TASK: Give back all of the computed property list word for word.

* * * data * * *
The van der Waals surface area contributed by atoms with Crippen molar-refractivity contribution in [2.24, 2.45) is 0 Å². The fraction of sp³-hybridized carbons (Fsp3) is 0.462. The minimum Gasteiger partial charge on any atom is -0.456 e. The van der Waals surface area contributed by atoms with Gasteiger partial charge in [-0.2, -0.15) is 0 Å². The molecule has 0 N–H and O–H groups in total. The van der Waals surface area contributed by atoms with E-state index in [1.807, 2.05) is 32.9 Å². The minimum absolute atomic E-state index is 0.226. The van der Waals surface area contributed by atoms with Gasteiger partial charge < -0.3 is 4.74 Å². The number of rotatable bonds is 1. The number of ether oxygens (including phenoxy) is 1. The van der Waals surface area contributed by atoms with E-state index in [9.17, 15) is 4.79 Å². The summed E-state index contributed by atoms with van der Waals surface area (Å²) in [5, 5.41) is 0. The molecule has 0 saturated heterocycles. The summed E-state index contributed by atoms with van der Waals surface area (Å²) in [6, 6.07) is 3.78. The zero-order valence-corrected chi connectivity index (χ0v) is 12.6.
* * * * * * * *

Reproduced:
The van der Waals surface area contributed by atoms with Crippen molar-refractivity contribution in [2.24, 2.45) is 0 Å². The fraction of sp³-hybridized carbons (Fsp3) is 0.462. The minimum Gasteiger partial charge on any atom is -0.456 e. The van der Waals surface area contributed by atoms with Gasteiger partial charge in [-0.2, -0.15) is 0 Å². The molecule has 0 N–H and O–H groups in total. The van der Waals surface area contributed by atoms with E-state index in [1.807, 2.05) is 32.9 Å². The minimum absolute atomic E-state index is 0.226. The van der Waals surface area contributed by atoms with Gasteiger partial charge < -0.3 is 4.74 Å². The number of rotatable bonds is 1. The number of ether oxygens (including phenoxy) is 1. The van der Waals surface area contributed by atoms with E-state index in [9.17, 15) is 4.79 Å². The summed E-state index contributed by atoms with van der Waals surface area (Å²) in [5, 5.41) is 0. The molecule has 0 saturated heterocycles. The summed E-state index contributed by atoms with van der Waals surface area (Å²) in [6, 6.07) is 3.78. The zero-order valence-corrected chi connectivity index (χ0v) is 12.6.